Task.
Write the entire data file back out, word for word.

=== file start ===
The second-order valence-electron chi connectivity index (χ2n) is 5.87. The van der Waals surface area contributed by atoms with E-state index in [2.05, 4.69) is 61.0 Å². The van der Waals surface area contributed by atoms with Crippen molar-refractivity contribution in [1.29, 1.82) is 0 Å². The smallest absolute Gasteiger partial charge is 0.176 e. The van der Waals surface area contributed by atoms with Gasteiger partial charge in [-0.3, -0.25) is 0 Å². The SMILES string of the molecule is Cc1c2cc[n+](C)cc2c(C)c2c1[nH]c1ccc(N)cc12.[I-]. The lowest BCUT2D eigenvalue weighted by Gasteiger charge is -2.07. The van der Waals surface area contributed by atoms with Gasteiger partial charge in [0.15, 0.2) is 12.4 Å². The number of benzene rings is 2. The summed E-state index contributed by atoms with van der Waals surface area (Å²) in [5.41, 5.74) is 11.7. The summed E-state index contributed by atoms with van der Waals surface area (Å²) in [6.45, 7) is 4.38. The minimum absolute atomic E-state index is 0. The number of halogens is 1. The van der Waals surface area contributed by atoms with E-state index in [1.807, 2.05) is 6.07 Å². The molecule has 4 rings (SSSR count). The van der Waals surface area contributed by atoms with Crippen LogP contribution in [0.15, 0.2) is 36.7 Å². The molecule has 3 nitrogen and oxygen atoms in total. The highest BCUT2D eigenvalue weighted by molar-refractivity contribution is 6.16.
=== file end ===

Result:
The second-order valence-electron chi connectivity index (χ2n) is 5.87. The van der Waals surface area contributed by atoms with E-state index in [2.05, 4.69) is 61.0 Å². The van der Waals surface area contributed by atoms with Crippen molar-refractivity contribution in [1.29, 1.82) is 0 Å². The smallest absolute Gasteiger partial charge is 0.176 e. The van der Waals surface area contributed by atoms with Gasteiger partial charge in [-0.3, -0.25) is 0 Å². The SMILES string of the molecule is Cc1c2cc[n+](C)cc2c(C)c2c1[nH]c1ccc(N)cc12.[I-]. The lowest BCUT2D eigenvalue weighted by Gasteiger charge is -2.07. The van der Waals surface area contributed by atoms with Gasteiger partial charge in [0.15, 0.2) is 12.4 Å². The number of benzene rings is 2. The summed E-state index contributed by atoms with van der Waals surface area (Å²) in [5.41, 5.74) is 11.7. The summed E-state index contributed by atoms with van der Waals surface area (Å²) in [6.45, 7) is 4.38. The minimum absolute atomic E-state index is 0. The number of halogens is 1. The van der Waals surface area contributed by atoms with E-state index in [1.807, 2.05) is 6.07 Å². The molecule has 4 rings (SSSR count). The van der Waals surface area contributed by atoms with Crippen LogP contribution in [0.15, 0.2) is 36.7 Å². The molecule has 3 nitrogen and oxygen atoms in total. The highest BCUT2D eigenvalue weighted by molar-refractivity contribution is 6.16.